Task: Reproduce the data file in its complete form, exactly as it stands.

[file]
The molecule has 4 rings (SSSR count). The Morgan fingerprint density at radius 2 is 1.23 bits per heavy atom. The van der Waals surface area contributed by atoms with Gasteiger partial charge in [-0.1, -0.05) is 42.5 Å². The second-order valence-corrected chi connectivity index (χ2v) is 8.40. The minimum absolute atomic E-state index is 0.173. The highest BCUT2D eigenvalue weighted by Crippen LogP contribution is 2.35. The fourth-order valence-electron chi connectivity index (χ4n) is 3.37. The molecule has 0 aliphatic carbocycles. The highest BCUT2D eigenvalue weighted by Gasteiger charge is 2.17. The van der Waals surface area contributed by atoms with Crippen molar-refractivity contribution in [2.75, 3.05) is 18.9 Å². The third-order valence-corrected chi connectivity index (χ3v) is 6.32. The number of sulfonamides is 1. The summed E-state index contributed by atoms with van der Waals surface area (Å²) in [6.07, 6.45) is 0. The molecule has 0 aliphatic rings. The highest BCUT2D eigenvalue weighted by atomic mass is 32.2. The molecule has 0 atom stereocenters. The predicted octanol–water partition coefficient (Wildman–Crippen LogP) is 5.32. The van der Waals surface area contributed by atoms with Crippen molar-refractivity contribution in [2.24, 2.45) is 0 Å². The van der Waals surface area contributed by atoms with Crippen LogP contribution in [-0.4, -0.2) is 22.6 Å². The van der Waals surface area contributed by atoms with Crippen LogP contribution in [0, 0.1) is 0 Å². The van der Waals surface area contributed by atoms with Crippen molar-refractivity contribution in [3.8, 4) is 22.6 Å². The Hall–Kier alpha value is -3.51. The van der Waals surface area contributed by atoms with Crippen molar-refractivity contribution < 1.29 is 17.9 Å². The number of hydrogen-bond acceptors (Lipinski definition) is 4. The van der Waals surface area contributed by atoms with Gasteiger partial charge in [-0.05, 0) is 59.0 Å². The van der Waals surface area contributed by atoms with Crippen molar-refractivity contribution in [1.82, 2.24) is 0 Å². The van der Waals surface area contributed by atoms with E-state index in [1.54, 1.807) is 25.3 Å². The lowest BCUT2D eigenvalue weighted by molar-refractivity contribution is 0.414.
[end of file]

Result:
The molecule has 4 rings (SSSR count). The Morgan fingerprint density at radius 2 is 1.23 bits per heavy atom. The van der Waals surface area contributed by atoms with Gasteiger partial charge in [-0.1, -0.05) is 42.5 Å². The second-order valence-corrected chi connectivity index (χ2v) is 8.40. The minimum absolute atomic E-state index is 0.173. The highest BCUT2D eigenvalue weighted by Crippen LogP contribution is 2.35. The fourth-order valence-electron chi connectivity index (χ4n) is 3.37. The molecule has 0 aliphatic carbocycles. The highest BCUT2D eigenvalue weighted by Gasteiger charge is 2.17. The van der Waals surface area contributed by atoms with Crippen molar-refractivity contribution in [2.75, 3.05) is 18.9 Å². The third-order valence-corrected chi connectivity index (χ3v) is 6.32. The number of sulfonamides is 1. The summed E-state index contributed by atoms with van der Waals surface area (Å²) in [6.07, 6.45) is 0. The molecule has 0 aliphatic rings. The highest BCUT2D eigenvalue weighted by atomic mass is 32.2. The molecule has 0 atom stereocenters. The predicted octanol–water partition coefficient (Wildman–Crippen LogP) is 5.32. The van der Waals surface area contributed by atoms with Crippen molar-refractivity contribution in [2.24, 2.45) is 0 Å². The van der Waals surface area contributed by atoms with Crippen LogP contribution in [-0.4, -0.2) is 22.6 Å². The van der Waals surface area contributed by atoms with Crippen LogP contribution in [0, 0.1) is 0 Å². The van der Waals surface area contributed by atoms with Crippen molar-refractivity contribution in [3.8, 4) is 22.6 Å². The Hall–Kier alpha value is -3.51. The van der Waals surface area contributed by atoms with Crippen molar-refractivity contribution < 1.29 is 17.9 Å². The number of hydrogen-bond acceptors (Lipinski definition) is 4. The van der Waals surface area contributed by atoms with Gasteiger partial charge in [-0.05, 0) is 59.0 Å². The van der Waals surface area contributed by atoms with Crippen molar-refractivity contribution in [1.82, 2.24) is 0 Å². The van der Waals surface area contributed by atoms with E-state index in [1.54, 1.807) is 25.3 Å². The lowest BCUT2D eigenvalue weighted by molar-refractivity contribution is 0.414.